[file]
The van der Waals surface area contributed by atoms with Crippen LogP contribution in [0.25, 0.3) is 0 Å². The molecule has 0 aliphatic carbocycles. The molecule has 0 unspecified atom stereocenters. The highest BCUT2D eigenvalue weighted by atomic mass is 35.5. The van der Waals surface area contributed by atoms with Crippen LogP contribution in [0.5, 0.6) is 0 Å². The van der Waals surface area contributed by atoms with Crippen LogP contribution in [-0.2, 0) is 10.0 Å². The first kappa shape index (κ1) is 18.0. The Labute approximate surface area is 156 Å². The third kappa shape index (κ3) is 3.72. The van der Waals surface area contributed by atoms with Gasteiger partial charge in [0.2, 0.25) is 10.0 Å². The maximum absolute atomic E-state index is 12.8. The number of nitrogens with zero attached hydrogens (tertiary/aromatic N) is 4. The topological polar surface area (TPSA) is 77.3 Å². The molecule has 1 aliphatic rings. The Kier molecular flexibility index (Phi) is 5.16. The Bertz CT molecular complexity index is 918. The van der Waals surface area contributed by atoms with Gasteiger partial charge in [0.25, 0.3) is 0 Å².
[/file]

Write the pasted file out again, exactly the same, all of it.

The van der Waals surface area contributed by atoms with Crippen LogP contribution in [0.25, 0.3) is 0 Å². The molecule has 0 aliphatic carbocycles. The molecule has 0 unspecified atom stereocenters. The highest BCUT2D eigenvalue weighted by atomic mass is 35.5. The van der Waals surface area contributed by atoms with Crippen LogP contribution in [0.5, 0.6) is 0 Å². The van der Waals surface area contributed by atoms with Crippen LogP contribution in [-0.2, 0) is 10.0 Å². The first kappa shape index (κ1) is 18.0. The Labute approximate surface area is 156 Å². The third kappa shape index (κ3) is 3.72. The van der Waals surface area contributed by atoms with Gasteiger partial charge in [0.2, 0.25) is 10.0 Å². The maximum absolute atomic E-state index is 12.8. The number of nitrogens with zero attached hydrogens (tertiary/aromatic N) is 4. The topological polar surface area (TPSA) is 77.3 Å². The molecule has 1 aliphatic rings. The Kier molecular flexibility index (Phi) is 5.16. The Bertz CT molecular complexity index is 918. The van der Waals surface area contributed by atoms with Gasteiger partial charge in [0.25, 0.3) is 0 Å².